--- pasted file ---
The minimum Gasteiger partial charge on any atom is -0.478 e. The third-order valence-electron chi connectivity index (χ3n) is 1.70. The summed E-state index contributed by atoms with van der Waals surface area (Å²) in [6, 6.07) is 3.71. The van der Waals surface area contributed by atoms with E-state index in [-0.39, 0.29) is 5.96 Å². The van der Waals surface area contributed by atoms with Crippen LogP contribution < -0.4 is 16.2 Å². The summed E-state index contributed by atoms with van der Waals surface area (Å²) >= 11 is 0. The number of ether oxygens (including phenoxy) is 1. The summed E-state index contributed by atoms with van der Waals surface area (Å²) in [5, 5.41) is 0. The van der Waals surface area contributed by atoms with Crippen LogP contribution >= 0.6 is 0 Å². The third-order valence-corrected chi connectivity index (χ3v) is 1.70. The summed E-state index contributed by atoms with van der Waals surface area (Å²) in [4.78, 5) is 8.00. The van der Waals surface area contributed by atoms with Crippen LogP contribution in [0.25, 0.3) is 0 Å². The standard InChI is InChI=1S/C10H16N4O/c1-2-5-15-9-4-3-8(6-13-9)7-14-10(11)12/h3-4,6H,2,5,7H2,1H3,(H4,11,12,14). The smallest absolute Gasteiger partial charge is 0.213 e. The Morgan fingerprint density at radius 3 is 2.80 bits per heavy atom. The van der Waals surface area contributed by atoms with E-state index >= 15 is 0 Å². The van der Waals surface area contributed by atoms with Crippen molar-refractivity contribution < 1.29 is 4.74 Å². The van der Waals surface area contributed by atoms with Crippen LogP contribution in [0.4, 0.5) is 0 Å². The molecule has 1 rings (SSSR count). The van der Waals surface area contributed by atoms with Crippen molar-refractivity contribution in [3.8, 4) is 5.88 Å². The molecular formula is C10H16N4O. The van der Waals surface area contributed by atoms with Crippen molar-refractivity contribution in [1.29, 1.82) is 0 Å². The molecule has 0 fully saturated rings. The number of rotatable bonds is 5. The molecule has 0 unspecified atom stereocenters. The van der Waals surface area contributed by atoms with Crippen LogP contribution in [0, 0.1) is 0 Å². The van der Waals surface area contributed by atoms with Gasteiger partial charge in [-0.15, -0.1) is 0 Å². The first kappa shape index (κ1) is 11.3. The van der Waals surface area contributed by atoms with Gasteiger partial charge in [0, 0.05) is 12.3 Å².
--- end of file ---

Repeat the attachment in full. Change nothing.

The minimum Gasteiger partial charge on any atom is -0.478 e. The third-order valence-electron chi connectivity index (χ3n) is 1.70. The summed E-state index contributed by atoms with van der Waals surface area (Å²) in [6, 6.07) is 3.71. The van der Waals surface area contributed by atoms with E-state index in [-0.39, 0.29) is 5.96 Å². The van der Waals surface area contributed by atoms with Crippen LogP contribution < -0.4 is 16.2 Å². The summed E-state index contributed by atoms with van der Waals surface area (Å²) >= 11 is 0. The number of ether oxygens (including phenoxy) is 1. The summed E-state index contributed by atoms with van der Waals surface area (Å²) in [5, 5.41) is 0. The van der Waals surface area contributed by atoms with Crippen LogP contribution >= 0.6 is 0 Å². The third-order valence-corrected chi connectivity index (χ3v) is 1.70. The summed E-state index contributed by atoms with van der Waals surface area (Å²) in [4.78, 5) is 8.00. The van der Waals surface area contributed by atoms with Crippen LogP contribution in [0.25, 0.3) is 0 Å². The standard InChI is InChI=1S/C10H16N4O/c1-2-5-15-9-4-3-8(6-13-9)7-14-10(11)12/h3-4,6H,2,5,7H2,1H3,(H4,11,12,14). The smallest absolute Gasteiger partial charge is 0.213 e. The Morgan fingerprint density at radius 3 is 2.80 bits per heavy atom. The van der Waals surface area contributed by atoms with E-state index >= 15 is 0 Å². The van der Waals surface area contributed by atoms with Crippen molar-refractivity contribution < 1.29 is 4.74 Å². The van der Waals surface area contributed by atoms with Crippen LogP contribution in [0.4, 0.5) is 0 Å². The molecule has 1 rings (SSSR count). The van der Waals surface area contributed by atoms with Crippen molar-refractivity contribution in [3.8, 4) is 5.88 Å². The molecular formula is C10H16N4O. The van der Waals surface area contributed by atoms with Crippen molar-refractivity contribution in [1.29, 1.82) is 0 Å². The molecule has 0 fully saturated rings. The number of rotatable bonds is 5. The molecule has 0 unspecified atom stereocenters. The van der Waals surface area contributed by atoms with Crippen LogP contribution in [0, 0.1) is 0 Å². The van der Waals surface area contributed by atoms with Gasteiger partial charge in [-0.15, -0.1) is 0 Å². The first kappa shape index (κ1) is 11.3. The van der Waals surface area contributed by atoms with Gasteiger partial charge in [0, 0.05) is 12.3 Å².